Director of the NSGRC: An interview

Just Wondering spoke with Emilia, director of the North Seattle Gravity Research Center, on 30 January, 2011.

JW: Will you briefly describe your organization and tell us what you’re doing here at the NSGRC?

E: The team consists of myself in both a directorial and a lead researcher role, and I have several highly trained assistants working with me. As for the NSGRC, the name really says it all. We’re researching gravity. What it is, what it does, how reliable it is, plus some collateral investigations, such as what happens as a result of the act of testing itself.   

JW: What does that look like in practice?

E: I drop stuff, chiefly.

Director and lead researcher Emilia in the lab.

JW: What kind of stuff do you drop, and from where?

E: We use a number of objects carefully chosen for their properties. One is the Nippler, a teething implement that looks a little like a World War II underwater mine. Round Shakey is a combination teething implement and a rattle. Another is called Snappy Girl. For a launch platform I use a special elevated research chair with a flat workspace mounted in front of me.  

JW: It looks like a high chair with a tray.

E: It’s an elevated research chair.

JW: Your own sister was director previously and still has an emeritus role here, isn’t that true?

E: That’s right. Mara did some pioneering early work, particularly in edibles, but she’s grown older and can’t do the pure research anymore.

Snappy Girl and the Nippler on deck.

JW: How does growing older impede “pure” research?

E: I mean, you obviously need to be focused on the behaviors. I drop this, it bounces toward the stove. I drop it again, it bounces under the chair. As you get older, experience skews your thinking. You think you know things. You start anticipating results. You start averaging things out, using your imagination. All good skills in life, but as a research institution we have to stay on task. It’s just observing what happens.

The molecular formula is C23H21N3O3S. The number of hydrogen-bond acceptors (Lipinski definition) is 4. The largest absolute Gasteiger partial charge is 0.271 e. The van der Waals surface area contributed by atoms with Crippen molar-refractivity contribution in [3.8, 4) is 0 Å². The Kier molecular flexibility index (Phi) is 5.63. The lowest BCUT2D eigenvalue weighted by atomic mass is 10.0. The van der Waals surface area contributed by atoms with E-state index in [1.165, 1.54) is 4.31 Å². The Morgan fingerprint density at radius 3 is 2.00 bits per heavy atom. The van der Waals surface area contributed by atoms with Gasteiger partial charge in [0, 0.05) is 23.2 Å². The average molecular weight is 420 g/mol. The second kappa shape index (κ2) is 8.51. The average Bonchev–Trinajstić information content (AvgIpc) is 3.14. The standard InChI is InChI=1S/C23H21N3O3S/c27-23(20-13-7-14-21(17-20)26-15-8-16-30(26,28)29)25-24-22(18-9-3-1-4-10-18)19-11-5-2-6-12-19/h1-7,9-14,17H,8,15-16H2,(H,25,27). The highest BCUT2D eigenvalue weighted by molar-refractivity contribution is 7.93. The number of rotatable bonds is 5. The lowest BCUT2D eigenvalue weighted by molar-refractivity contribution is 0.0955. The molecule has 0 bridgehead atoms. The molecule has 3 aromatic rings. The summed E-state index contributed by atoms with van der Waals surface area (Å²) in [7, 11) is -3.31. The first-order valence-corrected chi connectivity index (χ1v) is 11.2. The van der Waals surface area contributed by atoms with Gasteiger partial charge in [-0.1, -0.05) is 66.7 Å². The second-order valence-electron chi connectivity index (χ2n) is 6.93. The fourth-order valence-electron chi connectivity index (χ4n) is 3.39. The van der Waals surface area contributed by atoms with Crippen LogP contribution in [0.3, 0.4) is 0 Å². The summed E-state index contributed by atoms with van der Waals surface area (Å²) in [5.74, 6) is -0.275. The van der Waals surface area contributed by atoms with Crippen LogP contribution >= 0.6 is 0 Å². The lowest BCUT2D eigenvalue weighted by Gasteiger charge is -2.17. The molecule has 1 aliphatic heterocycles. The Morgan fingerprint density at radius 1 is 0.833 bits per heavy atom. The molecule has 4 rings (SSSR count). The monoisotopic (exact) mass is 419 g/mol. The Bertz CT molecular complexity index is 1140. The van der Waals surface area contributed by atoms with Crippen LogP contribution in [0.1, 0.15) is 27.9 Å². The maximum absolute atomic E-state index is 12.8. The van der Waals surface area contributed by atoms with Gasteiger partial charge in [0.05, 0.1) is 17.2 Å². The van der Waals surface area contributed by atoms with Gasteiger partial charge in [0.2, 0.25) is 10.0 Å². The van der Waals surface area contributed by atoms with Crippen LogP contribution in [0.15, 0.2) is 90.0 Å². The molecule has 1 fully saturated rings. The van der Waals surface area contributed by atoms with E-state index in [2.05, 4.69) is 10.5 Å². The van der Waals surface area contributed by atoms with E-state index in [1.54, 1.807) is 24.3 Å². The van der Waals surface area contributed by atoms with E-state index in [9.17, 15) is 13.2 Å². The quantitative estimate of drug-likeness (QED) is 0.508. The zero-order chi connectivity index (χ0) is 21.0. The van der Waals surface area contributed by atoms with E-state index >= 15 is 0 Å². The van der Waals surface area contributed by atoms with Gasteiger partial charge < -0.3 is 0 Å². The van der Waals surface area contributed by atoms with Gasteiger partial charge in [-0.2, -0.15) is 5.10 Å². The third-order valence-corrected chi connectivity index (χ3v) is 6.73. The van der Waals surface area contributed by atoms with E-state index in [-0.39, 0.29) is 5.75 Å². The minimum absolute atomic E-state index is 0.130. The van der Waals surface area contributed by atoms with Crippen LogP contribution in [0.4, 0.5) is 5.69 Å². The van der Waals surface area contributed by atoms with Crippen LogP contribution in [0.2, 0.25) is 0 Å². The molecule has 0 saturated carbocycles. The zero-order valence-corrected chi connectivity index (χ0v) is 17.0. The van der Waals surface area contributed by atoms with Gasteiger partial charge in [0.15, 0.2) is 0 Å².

JW: What kind of things are you working on now?

E: I can’t say too much about it yet, but just this morning I was experimenting with using one implement to push another one off the workspace. That’s pretty exciting for us, the whole indirect agency thing.

JW: Why? What does that suggest?

E: Like I said, it’s really early and the results aren’t conclusive yet. All I can say about it is that the idea of indirect agency seems to fit some other theories we’re developing, things we’re seeing in other areas.

The Nippler about to be jettisoned.

JW: What have you learned lately that you’re confident about enough to talk about?

E: I’ve noticed a correlation between the number of things dropped and the number of things on my tray…workspace, I mean. Like it gets kinda quiet and boring after I’ve dropped a certain number of things, and this number — we think! — is often, maybe always, the same number of things I started with. But I can say for sure that there is a correlation there.

JW: You mentioned “other areas” and “collateral investigations”. It’s been suggested that your dropping studies are really just cover for your real study of your assistants.

E: Is there a question? I didn’t hear a question.

JW: Are you in fact studying your assistants? They pick up the things you drop over and over again. You said they are highly trained, but they’re unpaid. Their behavior could be seen as confusing. Are you studying this phenomenon?